The UDI measures 3 domains: stress incontinence symptoms, irritative symptoms, and obstructive/discomfort symptoms with bother being measured with a 4-point Likert scale. The scores from each domain are transformed into a continuous scale ranging from 0 to 100, and higher scores indicate greater bother. For the purpose of this analysis, urgency urinary incontinence was defined as present if a subject reported urinary leakage related to the feeling of urgency as “moderate or greatly bothersome” on the UDI. In addition, the irritative domain was used as a measure of a woman’s urge symptoms.
The IIQ consists of 30 items that query the impact of urogenital symptoms on physical functioning, emotional functioning, travel/mobility, and social functioning using a 4-point Likert scale. Each domain is transformed into a scale ranging from 0 to 100 with higher values representing more negative impact.
The MESA questionnaire consists of 15 items total divided into stress and urge subscales. A higher MESA score indicates more frequent symptoms overall (range of 0–45) and for each incontinence subscale (range of 0–27 for SUI and range of 0–18 for UUI).
The following 3 questionnaires were used only in the TOMUS trial. The PGI-S questionnaire asks subjects to describe “how their urinary condition is now” and consists of 4 choices for response: normal, mild, moderate, and severe. The Charlson Comorbidity Index (CCI) encompasses 19 medical conditions weighted from 1 to 6 with total scores ranging from 0 to 37. A CCI of 3-4 is associated with 52% 1-year mortality . The Patient Health Questionnaire-9 (PHQ-9) was developed for screening, diagnosing, and assessing the severity of a depressive disorder. The summary score ranges from 0 to 27, and a higher score indicates more depressive symptoms. A validation study of the PHQ-9 showed that a score of 10 appeared to discriminate between those with no depressive disorder (<10) and those with major depression (≥10) .
2.4. Objective Measures
Objective measures included a 24-hour pad test, POP-Q measurements, and bladder volume at the time of a positive stress test.
2.5. Statistical Methods
Analyses were carried out in parallel for the SISTEr and TOMUS subjects as the trials had different inclusion and exclusion criteria representing different populations. Bivariate logistic regression models were fit considering each covariate separately with UUI as the outcome (UUI is defined as present if a subject reported urine leakage related to the feeling of urgency as moderately/greatly bothersome on UDI). Covariates that were statistically and significantly () associated with the odds of UUI in SISTEr or in TOMUS were considered in the multivariable model. A final multivariable model was fit to include all the common covariates from preliminary multivariable models that were significantly associated with the outcome in either trial. Urinary incontinence severity (PGI-S), depression, and the number of comorbidities were measured only in TOMUS; these variables were included in the final TOMUS models as appropriate. Odds ratios (ORs) with corresponding 95% confidence intervals (CI) were reported.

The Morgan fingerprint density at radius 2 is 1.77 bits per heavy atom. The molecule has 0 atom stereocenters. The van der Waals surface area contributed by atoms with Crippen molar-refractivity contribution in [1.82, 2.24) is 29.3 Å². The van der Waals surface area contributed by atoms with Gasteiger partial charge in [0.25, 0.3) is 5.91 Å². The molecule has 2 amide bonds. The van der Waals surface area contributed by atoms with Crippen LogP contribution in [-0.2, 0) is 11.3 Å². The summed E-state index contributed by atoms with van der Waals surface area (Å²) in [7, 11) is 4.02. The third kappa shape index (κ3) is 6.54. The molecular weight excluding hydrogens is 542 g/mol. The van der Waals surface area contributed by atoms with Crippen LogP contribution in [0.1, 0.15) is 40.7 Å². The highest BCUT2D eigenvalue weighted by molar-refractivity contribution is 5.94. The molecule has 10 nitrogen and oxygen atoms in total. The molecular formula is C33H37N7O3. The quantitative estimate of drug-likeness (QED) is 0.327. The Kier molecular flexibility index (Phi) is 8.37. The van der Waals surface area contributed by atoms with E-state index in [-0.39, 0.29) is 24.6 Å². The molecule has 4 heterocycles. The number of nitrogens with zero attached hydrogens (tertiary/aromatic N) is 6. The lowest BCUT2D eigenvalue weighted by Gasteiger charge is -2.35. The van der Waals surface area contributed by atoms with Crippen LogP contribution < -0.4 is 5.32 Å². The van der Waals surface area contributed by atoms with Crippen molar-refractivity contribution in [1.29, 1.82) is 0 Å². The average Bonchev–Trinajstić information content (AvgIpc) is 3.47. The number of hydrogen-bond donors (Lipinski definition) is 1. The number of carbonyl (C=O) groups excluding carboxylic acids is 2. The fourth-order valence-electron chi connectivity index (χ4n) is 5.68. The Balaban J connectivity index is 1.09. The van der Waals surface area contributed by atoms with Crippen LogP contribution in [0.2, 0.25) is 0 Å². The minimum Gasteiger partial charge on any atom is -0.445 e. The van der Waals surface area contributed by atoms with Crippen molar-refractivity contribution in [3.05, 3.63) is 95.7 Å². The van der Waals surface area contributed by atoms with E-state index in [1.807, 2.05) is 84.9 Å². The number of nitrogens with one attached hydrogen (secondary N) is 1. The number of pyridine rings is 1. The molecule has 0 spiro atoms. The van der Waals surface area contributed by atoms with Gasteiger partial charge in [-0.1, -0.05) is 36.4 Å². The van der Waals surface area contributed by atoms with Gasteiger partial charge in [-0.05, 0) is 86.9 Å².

Linear regression modeling was used to identify associations with irritative/urgency symptoms reported on the UDI and MESA. A similar, yet independent, technique was used for building the linear regression multivariable models. Specifically, covariates that were statistically and significantly associated with irritative/urgency symptoms were considered in the multivariable models. For continuous explanatory variables, the slope coefficient for the association between a particular independent covariate and UDI irritative subscale/MESA urge symptoms controlling for the other covariates in the model was presented. For categorical covariates, the adjusted mean UDI irritative subscale/MESA urge symptoms controlling for the other covariates in the model was reported for each level of the categorical variable.
All statistical analysis was performed using SAS version 9.2 (SAS Institute, Inc, Cary, NC). A 5% two-sided significance level was used for all statistical testing.
Over two-thirds of women with stress predominant incontinence in both studies reported being moderately or greatly bothered by urine leakage related to the feeling of urgency (UUI in 70% in SISTEr and 68% in TOMUS). This is also reflected in the relatively high mean (standard deviation) UDI-I (47.8 (25.2) in SISTEr and 41.2 (25.4) in TOMUS) and MESA urge scores (6.3 (4.0) in SISTEr and 6.2 (4.0) in TOMUS). The descriptive statistics for the two trials based on the presence or absence of UUI are shown in Table 1. Bivariate analysis revealed that menopausal and hormone status, education attainment, MESA stress score, BMI, and IIQ were associated with greater odds of UUI in both studies (Table 1). It should be noted that a significant association was not found between UUI and race/ethnicity, parity, smoking, or prolapse stage. After multivariate analysis, only IIQ score was found to be independently associated with the presence of UUI. For every 10-point increase in IIQ score (indicating worse quality of life), there was a 7% increase in the prevalence of UUI () in both study populations.
|UI severity, depression, and number of comorbidities were not collected in the SISTEr trial.|